Understanding the development of motion processing by characterizing optic flow experienced by infants and their mothers
Contributors: Gilmore, Rick O., Raudies, Florian, Franchak, John, Adolph, Karen, National Science Foundation (NSF), National Institute of Child Health and Human Development (NICHD)
... Abstract Understanding the development of mature motion processing may require knowledge about the statistics of the visual input that infants are exposed to, how these change across development, and how they influence the maturation of motion-sensitive brain networks. Here we develop a set of techniques to study the optic flow experienced by infants and mothers during locomotion as a first step toward a broader analysis of the statistics of the natural visual environment during development.
Contributors: Fausey, Caitlin M., Jayaraman, Swapnaa, Smith, Linda B.
... Abstract Human development takes place in a social context. Two pervasive sources of social information are faces and hands. Here, we provide the first report of the visual frequency of faces and hands in the everyday scenes available to infants. These scenes were collected by having infants wear head cameras during unconstrained everyday activities. Our corpus of 143 hours of infant-perspective scenes, collected from 34 infants aged 1 month to 2 years, was sampled for analysis at 1/5 Hz. The major finding from this corpus is that the faces and hands of social partners are not equally available throughout the first two years of life. Instead, there is an earlier period of dense face input and a later period of dense hand input. At all ages, hands in these scenes were primarily in contact with objects and the spatio-temporal co-occurrence of hands and faces was greater than expected by chance. The orderliness of the shift from faces to hands suggests a principled transition in the contents of visual experiences and is discussed in terms of the role of developmental gates on the timing and statistics of visual experiences.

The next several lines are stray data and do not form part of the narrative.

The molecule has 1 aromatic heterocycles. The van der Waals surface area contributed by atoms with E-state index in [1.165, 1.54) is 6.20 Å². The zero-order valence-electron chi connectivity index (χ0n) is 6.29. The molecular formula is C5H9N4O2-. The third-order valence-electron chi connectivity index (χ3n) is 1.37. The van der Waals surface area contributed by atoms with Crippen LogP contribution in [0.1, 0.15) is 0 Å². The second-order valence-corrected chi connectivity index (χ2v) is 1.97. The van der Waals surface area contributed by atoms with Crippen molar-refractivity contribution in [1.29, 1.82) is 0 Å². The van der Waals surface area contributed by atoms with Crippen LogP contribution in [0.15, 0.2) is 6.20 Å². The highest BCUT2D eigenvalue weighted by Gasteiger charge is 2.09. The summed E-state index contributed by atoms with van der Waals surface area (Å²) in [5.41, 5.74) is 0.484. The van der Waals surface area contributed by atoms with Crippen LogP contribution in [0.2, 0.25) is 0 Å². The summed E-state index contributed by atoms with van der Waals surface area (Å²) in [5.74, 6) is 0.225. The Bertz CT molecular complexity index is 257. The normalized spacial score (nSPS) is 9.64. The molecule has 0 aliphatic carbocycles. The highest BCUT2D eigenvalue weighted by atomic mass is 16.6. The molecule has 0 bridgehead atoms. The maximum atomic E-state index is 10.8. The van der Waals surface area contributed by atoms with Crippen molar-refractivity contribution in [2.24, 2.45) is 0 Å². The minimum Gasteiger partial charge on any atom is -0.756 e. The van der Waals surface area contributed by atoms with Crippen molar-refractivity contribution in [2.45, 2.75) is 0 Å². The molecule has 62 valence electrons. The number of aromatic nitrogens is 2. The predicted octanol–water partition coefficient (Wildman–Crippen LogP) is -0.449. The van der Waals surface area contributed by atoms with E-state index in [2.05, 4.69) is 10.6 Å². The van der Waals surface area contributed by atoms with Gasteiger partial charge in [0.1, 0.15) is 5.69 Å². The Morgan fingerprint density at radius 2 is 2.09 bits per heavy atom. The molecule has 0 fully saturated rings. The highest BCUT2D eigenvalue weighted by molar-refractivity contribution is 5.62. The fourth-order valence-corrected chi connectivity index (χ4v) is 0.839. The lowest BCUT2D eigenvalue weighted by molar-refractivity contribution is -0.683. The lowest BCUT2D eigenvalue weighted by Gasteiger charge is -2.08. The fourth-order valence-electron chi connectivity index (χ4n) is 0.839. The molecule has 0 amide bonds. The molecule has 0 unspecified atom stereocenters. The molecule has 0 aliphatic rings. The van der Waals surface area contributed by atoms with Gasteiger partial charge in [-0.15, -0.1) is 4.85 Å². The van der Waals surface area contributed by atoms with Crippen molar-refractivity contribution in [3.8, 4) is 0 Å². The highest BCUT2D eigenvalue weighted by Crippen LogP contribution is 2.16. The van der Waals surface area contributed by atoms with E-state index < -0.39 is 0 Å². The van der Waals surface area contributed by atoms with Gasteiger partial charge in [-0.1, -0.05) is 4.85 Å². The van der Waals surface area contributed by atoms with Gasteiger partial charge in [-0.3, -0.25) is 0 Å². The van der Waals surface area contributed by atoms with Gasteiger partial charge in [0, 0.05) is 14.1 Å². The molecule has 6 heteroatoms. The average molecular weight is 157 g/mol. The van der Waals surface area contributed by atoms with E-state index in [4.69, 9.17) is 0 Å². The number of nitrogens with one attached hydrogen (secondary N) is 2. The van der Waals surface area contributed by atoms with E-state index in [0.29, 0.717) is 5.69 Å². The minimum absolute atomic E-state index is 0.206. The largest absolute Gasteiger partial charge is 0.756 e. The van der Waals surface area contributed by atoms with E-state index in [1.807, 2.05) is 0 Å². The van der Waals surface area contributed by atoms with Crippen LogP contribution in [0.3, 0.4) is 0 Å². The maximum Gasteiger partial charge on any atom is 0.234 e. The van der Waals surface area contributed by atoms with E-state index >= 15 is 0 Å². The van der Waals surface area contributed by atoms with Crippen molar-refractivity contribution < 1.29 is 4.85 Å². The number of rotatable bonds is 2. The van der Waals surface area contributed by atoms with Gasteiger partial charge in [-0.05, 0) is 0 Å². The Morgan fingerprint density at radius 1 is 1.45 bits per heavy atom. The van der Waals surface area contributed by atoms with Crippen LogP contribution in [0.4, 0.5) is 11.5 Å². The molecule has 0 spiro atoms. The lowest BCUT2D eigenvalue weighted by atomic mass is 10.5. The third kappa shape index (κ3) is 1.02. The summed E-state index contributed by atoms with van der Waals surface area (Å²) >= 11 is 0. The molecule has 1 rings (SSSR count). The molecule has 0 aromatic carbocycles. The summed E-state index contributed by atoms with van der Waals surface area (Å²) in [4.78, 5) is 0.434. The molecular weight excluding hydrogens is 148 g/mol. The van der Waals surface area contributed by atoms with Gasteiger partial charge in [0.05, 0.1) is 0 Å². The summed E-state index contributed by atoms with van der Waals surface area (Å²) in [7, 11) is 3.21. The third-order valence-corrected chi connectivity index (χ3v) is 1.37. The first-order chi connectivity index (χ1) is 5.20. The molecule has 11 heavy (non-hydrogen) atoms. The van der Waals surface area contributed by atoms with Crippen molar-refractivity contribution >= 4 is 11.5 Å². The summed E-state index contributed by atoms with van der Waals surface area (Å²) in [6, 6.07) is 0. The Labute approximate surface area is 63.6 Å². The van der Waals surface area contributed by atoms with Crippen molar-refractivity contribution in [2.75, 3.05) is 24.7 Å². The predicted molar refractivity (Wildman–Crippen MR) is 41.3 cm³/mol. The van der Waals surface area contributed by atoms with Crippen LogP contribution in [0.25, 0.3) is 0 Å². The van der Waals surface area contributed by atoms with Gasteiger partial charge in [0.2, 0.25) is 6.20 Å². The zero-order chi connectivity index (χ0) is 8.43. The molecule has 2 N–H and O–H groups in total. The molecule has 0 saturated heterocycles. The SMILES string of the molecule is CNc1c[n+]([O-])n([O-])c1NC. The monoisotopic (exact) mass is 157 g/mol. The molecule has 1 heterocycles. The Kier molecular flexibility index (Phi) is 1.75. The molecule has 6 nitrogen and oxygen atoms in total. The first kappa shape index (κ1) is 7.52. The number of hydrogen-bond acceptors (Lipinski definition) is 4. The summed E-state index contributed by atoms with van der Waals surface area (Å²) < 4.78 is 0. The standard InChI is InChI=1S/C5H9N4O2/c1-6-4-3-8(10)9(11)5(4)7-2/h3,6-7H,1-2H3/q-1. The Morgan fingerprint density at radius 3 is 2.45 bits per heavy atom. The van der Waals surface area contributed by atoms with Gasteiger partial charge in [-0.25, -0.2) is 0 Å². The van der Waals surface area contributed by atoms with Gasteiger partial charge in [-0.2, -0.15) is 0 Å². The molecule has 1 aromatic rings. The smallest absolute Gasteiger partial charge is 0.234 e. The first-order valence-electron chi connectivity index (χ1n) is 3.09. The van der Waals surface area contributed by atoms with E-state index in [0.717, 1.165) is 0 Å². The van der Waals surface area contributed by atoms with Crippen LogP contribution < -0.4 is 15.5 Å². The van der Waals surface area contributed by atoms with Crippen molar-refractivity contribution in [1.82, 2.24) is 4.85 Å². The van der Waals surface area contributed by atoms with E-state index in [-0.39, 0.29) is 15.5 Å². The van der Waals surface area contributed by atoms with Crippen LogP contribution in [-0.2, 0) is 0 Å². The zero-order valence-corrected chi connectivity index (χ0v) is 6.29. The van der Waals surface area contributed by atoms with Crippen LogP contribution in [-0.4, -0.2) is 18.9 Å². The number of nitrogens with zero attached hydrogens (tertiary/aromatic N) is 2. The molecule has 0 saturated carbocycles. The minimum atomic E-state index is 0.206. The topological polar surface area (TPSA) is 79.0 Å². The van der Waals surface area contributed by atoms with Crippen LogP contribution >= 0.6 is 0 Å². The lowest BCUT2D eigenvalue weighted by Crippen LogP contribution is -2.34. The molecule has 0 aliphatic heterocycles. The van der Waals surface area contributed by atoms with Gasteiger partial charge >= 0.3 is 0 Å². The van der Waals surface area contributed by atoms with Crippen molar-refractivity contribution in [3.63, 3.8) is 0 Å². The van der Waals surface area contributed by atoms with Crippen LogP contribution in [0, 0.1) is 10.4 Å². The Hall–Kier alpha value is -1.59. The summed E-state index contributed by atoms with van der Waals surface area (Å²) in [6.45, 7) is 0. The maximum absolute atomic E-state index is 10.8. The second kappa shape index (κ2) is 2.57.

Contributors: Adolph, Karen, National Institute of Child Health and Human Development (NICHD)